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ARS Home » Northeast Area » Geneva, New York » Grape Genetics Research Unit (GGRU) » Research » Publications at this Location » Publication #371578

Research Project: Grapevine Genetics, Genomics and Molecular Breeding for Disease Resistance, Abiotic Stress Tolerance, and Improved Fruit Quality

Location: Grape Genetics Research Unit (GGRU)

Title: Phased diploid and pan-genomes of cultivated and wild apples unravel genetic basis of apple domestication

item SUN, XUEPENG - Boyce Thompson Institute
item JIAO, CHEN - Boyce Thompson Institute
item SCHWANINGER, HEIDI - US Department Of Agriculture (USDA)
item CHAO, THOMAS - US Department Of Agriculture (USDA)
item MA, YUMIN - Shandong Academy Of Agricultural Sciences
item DUAN, NAIBIN - Shandong Academy Of Agricultural Sciences
item KHAN, AWAIS - Cornell University
item XU, KENONG - Cornell University
item CHENG, LAILIANG - Cornell University
item Zhong, Gan-Yuan
item FEI, ZHANGJUN - Boyce Thompson Institute

Submitted to: Nature Genetics
Publication Type: Peer Reviewed Journal
Publication Acceptance Date: 9/22/2020
Publication Date: 11/2/2020
Citation: Sun, X., Jiao, C., Schwaninger, H., Chao, T., Ma, Y., Duan, N., Khan, A., Xu, K., Cheng, L., Zhong, G., Fei, Z. 2020. Phased diploid and pan-genomes of cultivated and wild apples unravel genetic basis of apple domestication. Nature Genetics.

Interpretive Summary: Apple is an important fruit worldwide. It was originated through hybridization of different wild apple species, among which Malus sieversii and Malus sylvestris are the major progenitors. Today, thousands of apple varieties are grown worldwide and they display tremendous morphological variations, which together underlie great diversity in their genomes (genetic codes). To help improve apples through breeding we need to understand apple genomes. Two such genomes were previously sequenced and assembled, but their quality was limited due to the availability of technologies at the time. In this study, we used cutting-edge technologies to assembly reference-grade, phased diploid genomes for the cultivated apple Gala, a top cultivar grown worldwide, and two major wild progenitors, M. sieversii and M. sylvestris. We also constructed pan-genome for each of the three Malus species. This work significantly improves our current knowledge of apple domestication history and genome diversity.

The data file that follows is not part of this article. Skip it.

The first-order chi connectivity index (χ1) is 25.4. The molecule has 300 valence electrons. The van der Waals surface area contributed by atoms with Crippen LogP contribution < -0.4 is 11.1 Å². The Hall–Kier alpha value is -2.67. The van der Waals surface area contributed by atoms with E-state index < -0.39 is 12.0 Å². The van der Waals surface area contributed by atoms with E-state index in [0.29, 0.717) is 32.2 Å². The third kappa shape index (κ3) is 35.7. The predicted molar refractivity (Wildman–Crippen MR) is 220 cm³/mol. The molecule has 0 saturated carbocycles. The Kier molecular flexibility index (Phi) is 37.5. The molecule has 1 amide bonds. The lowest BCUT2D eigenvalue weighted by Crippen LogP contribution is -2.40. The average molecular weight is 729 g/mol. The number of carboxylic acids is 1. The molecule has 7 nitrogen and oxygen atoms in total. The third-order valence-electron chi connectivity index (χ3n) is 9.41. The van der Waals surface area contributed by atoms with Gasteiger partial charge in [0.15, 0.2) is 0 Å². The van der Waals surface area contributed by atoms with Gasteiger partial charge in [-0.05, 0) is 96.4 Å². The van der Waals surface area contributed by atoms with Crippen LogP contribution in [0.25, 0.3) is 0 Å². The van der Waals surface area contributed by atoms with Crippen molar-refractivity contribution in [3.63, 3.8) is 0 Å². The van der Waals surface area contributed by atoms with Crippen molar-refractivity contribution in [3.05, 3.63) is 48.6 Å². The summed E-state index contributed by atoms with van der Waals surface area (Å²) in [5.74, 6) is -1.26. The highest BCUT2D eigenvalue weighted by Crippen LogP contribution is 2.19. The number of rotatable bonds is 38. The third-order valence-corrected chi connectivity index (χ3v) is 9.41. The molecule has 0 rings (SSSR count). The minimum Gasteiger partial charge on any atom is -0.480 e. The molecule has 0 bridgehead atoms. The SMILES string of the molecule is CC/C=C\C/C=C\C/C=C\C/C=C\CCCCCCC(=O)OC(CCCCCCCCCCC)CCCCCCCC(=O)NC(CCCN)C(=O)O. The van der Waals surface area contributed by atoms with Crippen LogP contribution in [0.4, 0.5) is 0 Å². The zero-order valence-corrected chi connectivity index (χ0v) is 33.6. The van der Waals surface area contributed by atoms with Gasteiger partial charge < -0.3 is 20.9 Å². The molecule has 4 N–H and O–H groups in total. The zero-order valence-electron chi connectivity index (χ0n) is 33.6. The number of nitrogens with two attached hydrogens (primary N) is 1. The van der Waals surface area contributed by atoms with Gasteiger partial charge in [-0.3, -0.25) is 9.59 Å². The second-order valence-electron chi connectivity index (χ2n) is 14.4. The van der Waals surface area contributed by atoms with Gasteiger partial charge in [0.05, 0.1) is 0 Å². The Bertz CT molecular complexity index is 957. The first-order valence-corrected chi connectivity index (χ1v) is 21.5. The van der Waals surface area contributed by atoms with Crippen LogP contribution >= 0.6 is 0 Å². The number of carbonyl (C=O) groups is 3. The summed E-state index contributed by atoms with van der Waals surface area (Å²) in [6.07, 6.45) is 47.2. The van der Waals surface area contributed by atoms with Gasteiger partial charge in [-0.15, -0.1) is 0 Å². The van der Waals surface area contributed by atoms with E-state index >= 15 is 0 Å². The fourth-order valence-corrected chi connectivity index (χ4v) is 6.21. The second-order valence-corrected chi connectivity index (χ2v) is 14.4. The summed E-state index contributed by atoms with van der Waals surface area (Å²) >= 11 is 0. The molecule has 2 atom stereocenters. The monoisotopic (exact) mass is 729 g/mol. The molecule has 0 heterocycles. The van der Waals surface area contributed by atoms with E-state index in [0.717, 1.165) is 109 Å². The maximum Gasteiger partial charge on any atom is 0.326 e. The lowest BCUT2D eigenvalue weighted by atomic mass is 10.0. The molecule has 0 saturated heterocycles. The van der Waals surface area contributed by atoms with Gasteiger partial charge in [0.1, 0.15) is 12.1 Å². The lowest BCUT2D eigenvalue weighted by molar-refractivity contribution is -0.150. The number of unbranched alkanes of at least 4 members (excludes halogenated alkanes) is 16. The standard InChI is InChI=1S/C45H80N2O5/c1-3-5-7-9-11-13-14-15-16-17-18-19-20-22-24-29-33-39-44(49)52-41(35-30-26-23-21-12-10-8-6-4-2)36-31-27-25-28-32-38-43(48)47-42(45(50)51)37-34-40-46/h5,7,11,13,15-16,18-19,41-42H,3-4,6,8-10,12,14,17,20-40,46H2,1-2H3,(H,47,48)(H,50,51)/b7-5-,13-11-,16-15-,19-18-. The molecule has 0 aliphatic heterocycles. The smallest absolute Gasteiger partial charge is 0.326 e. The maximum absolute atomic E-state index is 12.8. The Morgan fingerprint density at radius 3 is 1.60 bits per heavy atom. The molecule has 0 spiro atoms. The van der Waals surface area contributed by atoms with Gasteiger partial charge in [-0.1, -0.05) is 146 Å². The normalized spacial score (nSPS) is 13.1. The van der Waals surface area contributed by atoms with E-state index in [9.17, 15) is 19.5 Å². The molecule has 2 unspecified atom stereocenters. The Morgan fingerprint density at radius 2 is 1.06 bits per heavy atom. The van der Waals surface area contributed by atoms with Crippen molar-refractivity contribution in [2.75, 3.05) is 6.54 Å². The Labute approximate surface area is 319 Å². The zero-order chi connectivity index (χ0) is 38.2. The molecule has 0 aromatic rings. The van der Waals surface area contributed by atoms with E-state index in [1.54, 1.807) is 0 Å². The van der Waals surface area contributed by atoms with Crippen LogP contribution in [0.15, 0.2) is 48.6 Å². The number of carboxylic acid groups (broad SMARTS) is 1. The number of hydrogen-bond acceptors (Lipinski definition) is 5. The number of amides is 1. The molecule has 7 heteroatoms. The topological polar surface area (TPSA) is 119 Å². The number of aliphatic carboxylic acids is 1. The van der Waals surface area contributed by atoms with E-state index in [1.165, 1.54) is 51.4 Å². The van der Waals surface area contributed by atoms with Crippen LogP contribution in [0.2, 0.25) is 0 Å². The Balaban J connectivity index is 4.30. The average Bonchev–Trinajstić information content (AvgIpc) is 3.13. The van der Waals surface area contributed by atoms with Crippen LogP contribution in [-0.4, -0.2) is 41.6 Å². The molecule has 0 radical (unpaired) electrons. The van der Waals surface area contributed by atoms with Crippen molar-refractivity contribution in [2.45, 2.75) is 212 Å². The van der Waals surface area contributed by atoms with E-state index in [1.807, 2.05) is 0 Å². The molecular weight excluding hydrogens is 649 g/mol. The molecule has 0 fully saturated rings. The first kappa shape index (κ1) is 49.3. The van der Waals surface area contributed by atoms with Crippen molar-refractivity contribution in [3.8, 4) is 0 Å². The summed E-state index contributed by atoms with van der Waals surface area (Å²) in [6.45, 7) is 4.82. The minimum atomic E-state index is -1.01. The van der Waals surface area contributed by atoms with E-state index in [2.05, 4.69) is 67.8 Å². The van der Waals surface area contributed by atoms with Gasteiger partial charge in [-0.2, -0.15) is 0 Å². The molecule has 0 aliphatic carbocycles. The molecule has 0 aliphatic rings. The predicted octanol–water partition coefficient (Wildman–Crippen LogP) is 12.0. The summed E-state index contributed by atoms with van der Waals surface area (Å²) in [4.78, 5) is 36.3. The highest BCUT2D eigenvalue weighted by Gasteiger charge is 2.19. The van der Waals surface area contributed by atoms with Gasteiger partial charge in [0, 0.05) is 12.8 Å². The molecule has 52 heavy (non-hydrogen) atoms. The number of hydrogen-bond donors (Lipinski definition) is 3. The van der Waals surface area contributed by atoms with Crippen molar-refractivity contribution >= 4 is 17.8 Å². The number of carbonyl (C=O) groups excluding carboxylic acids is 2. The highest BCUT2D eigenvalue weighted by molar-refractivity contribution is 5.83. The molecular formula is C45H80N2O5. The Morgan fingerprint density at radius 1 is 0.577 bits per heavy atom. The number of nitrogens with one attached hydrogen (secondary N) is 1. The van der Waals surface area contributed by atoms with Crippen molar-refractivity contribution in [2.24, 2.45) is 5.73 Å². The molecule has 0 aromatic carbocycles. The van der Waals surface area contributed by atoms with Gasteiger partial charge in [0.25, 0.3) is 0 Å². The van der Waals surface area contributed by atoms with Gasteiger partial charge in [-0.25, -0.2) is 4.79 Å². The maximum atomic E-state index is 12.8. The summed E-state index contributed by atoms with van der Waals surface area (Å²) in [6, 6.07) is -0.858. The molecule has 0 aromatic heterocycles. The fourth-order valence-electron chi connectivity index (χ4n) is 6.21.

Technical Abstract: Apple genomes are highly heterozygous by nature. Here, we report the haplotype-resolved genomes of cultivated apple (Malus domestica cv. Gala) and its two major wild progenitors, M. sieversii and M. sylvestris. Substantial variations are identified between the two haplotypes of each genome. Analysis of these genomes reveals repeated bursts of long terminal repeat retrotransposons that may have contributed to apple genome evolution and population diversification. Origins of genomic regions in cultivated apples from wild progenitors are inferred; in Gala, ~15% of the genome comprises alleles from both progenitors. Deep sequencing of 91 accessions identifies selective sweeps in cultivated apples that originated from either of the two progenitors and are associated with important domestication traits. Finally, analysis of pangenomes constructed for the three Malus species uncover thousands of new genes and detects hundreds of genes that have been selected from one of the progenitors and become largely fixed in cultivated apples.